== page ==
All feelings can be explained on 3 axes.
• Pleasure, Unpleasant.
• Tense, Relaxed.
• Depressed Excited.
Wundt’s Psychophysical Parallelism?
• Mind and body(nervous system)/brain processes run in parallel.
• Gives psychology a subject matter since physical laws can't explain non-physcial mind. Need Psychology.
Wundt’s Völkerpsychologie (Cultural Psychology)? How does mind develop?
• Must study the mind from within a culture. A culture imprints itself on the mind.
• Mind starts as a whole with culture and then must differentiate itself out e.g. Maxi task know wheat everyone knows and then realize not so.
Wundt’s Theory of Language Production and Understanding?
In speaking, overall impression or general idea is divided into its component parts; in understanding, this process is reversed.
Wundt was to German psychology as...?
William James was to American psychology.
William James Big Ideas? Similar to who? What? Dangers of second one? What is the mind and was he dualist? What did he endorse?
• (Aristotle) Habit. Plasticity: the ability of an organism to alter its behviours. Habits can be useful as a foundation for life and intellectual pursuit.
• (Wundt) Introspection: following the flow or stream of consciousness (note here, James’ talent for metaphor).
• Dangers of introspection: “the psychologist’s fallacy.”
• Minds are natural objects in the natural world, tentative about exactly how consciousness and brain are connected.
• Endorsed hypothesis
testing in psychology.
William James The Stream of Consciousness composed of five things?
Five characteristics:
• 1. Every thought is personal.
• 2. Within personal consciousness, change is constant (no exact reoccurrence of experience).
• 3. Within each personal consciousness, thought is
sensibly continuous and indivisible.
• 4. Consciousness is intentional in the sense of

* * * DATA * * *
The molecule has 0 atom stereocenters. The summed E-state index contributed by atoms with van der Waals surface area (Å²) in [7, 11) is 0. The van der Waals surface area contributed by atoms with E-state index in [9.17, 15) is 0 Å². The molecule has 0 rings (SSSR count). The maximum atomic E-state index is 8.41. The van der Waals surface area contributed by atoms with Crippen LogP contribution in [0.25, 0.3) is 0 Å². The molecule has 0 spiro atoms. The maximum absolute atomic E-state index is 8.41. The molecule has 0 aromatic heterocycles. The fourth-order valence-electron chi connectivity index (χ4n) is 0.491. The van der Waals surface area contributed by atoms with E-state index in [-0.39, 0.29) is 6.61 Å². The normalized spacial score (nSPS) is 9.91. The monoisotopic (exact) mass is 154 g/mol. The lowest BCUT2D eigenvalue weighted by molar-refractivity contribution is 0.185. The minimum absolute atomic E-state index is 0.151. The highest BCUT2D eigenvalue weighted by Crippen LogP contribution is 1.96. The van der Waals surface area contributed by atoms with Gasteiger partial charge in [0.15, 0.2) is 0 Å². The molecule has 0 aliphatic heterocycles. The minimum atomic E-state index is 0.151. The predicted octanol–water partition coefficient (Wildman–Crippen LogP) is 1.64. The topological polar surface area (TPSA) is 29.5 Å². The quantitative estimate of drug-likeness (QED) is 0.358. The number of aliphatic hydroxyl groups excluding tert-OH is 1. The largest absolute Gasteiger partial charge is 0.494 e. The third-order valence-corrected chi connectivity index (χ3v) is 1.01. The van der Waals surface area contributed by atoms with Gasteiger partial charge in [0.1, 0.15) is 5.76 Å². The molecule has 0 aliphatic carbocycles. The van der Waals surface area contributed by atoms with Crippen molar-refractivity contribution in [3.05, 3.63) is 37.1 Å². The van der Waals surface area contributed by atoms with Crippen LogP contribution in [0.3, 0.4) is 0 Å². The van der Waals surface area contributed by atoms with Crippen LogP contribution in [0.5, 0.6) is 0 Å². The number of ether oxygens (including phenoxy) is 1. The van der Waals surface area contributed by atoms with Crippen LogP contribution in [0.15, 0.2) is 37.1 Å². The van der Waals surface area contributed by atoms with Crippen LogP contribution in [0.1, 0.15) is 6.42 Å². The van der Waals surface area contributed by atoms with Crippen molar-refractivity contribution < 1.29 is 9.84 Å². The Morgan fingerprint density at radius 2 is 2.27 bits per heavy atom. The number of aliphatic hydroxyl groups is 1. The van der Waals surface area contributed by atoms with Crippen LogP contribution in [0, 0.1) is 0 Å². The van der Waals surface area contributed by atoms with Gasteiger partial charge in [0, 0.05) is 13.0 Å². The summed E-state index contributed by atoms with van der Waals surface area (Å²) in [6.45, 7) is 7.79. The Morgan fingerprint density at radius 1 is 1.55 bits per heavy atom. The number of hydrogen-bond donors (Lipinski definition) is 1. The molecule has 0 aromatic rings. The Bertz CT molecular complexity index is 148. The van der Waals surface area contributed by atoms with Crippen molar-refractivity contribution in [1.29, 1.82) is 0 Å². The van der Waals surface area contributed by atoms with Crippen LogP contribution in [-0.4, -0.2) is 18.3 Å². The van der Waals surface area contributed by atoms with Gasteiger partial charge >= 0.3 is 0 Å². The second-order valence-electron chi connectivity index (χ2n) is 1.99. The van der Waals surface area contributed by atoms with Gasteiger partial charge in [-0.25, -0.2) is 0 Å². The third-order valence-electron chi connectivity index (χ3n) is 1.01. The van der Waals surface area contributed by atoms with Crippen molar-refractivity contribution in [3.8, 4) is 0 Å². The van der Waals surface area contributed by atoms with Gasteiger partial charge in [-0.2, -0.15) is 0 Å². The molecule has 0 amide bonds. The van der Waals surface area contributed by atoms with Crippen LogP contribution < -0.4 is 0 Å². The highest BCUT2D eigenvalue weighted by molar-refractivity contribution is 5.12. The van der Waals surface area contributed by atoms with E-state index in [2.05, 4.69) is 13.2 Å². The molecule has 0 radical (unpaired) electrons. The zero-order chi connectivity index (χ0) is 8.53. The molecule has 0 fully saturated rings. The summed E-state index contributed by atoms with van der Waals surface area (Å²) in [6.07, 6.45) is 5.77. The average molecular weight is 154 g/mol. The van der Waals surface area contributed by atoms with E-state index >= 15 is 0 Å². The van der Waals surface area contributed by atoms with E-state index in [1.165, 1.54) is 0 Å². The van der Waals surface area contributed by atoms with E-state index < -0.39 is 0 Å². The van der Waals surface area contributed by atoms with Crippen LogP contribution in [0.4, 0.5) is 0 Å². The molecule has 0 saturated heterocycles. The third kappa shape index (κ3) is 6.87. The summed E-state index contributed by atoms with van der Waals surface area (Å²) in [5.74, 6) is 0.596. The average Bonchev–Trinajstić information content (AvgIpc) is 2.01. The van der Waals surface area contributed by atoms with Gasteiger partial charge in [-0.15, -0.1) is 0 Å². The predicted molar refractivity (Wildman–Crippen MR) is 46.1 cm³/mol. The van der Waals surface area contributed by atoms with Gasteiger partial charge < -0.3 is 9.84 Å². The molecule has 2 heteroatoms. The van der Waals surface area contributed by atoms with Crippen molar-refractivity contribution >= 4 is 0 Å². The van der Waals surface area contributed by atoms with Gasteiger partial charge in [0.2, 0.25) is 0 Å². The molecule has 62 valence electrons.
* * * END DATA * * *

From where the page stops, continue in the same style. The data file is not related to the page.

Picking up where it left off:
always seeming to be about objects independent of
itself (the “aboutness” also noted by Franz Brentano).
• 5. Consciousness is selective and related to our
interests and selves.
The (william) Jamesian Self? Has 2 parts? One of them consists of 3 parts?
Two parts
• The “I” (self as subject: knower)
-The “I” is pure ego (that which Hume doubted, and about which James says is beyond the reaches of empirical observation).
• The “Me” (self as object: known)
-The “Me” is an empirical self consisting of three parts:
– 1. The Material Self: all that is mine.
– 2. The Social Self: the self (selves) that are known to others, and become known to us through others.
– 3. The Spiritual Self: one’s inner, conscious experiences that one knows as one’ own e.g., selfesteem=success/pretentions.
The James-Lange Theory of
• An emotion without bodily
sensations is not an emotion of the kind that matters to us. Emotional experience is holistic.
• Meaning bodily sensations are necessary for emotions but not sufficient!
Mary Whiton Calkins? How was she treated? Whats her Experimental
• Women had not rights, couldn't get a degree.
• Paired association method used to study repetition or frequency on strength of memory or verbal association.
What is The Unconscious? To Freud, to Jung? Psychoanalysis? Analytical/archetypal psychology?
• Unconscious:
>Freud - the part of the mind housing those psychic processes of which a person is not aware but which have a powerful effect on his or her attitudes and/or behaviour.
>Jung - (difference between collective and personal what Freud had in mind) Collective is a universal psychological content possessed by the species as a whole, of which an individual has no direct knowledge.
• Freud's Psychoanalysis: a therapeutic theory and method which the role of unconscious processes is examined
with goal curing the patient from pathological symptoms from by various unconscious desires.
• Jung's Analytical/archetypal psychology: a psychology investigating and integrating opposing parts of the personality (including archetypal components) into a coherent whole.
Traditions Influencing Freud? Whose concepts? Animal gravitation? Animal magnetism? Mesmerism?
The Ideas and Methods of Anton Mesmer: